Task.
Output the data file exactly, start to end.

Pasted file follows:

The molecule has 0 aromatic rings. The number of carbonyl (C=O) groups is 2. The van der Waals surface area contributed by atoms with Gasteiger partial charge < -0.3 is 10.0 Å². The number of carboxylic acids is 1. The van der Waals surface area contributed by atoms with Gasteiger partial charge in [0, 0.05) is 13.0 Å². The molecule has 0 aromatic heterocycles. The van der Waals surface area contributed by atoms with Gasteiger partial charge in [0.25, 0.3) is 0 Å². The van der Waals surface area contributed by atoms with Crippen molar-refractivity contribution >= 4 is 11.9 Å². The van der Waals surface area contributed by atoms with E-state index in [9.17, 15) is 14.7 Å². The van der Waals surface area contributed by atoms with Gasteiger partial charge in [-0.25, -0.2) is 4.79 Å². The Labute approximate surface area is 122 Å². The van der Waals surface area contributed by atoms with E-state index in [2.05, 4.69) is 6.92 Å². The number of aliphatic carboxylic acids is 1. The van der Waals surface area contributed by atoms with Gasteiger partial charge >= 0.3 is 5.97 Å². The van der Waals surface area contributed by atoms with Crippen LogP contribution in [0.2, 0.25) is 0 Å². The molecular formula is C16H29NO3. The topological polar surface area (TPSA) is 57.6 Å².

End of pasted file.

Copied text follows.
The molecule has 0 aromatic rings. The number of carbonyl (C=O) groups is 2. The van der Waals surface area contributed by atoms with Gasteiger partial charge < -0.3 is 10.0 Å². The number of carboxylic acids is 1. The van der Waals surface area contributed by atoms with Gasteiger partial charge in [0, 0.05) is 13.0 Å². The molecule has 0 aromatic heterocycles. The van der Waals surface area contributed by atoms with Gasteiger partial charge in [0.25, 0.3) is 0 Å². The van der Waals surface area contributed by atoms with Crippen molar-refractivity contribution >= 4 is 11.9 Å². The van der Waals surface area contributed by atoms with E-state index in [9.17, 15) is 14.7 Å². The van der Waals surface area contributed by atoms with Gasteiger partial charge in [-0.25, -0.2) is 4.79 Å². The Labute approximate surface area is 122 Å². The van der Waals surface area contributed by atoms with E-state index in [2.05, 4.69) is 6.92 Å². The number of aliphatic carboxylic acids is 1. The van der Waals surface area contributed by atoms with Gasteiger partial charge >= 0.3 is 5.97 Å². The van der Waals surface area contributed by atoms with Crippen LogP contribution in [0.2, 0.25) is 0 Å². The molecular formula is C16H29NO3. The topological polar surface area (TPSA) is 57.6 Å².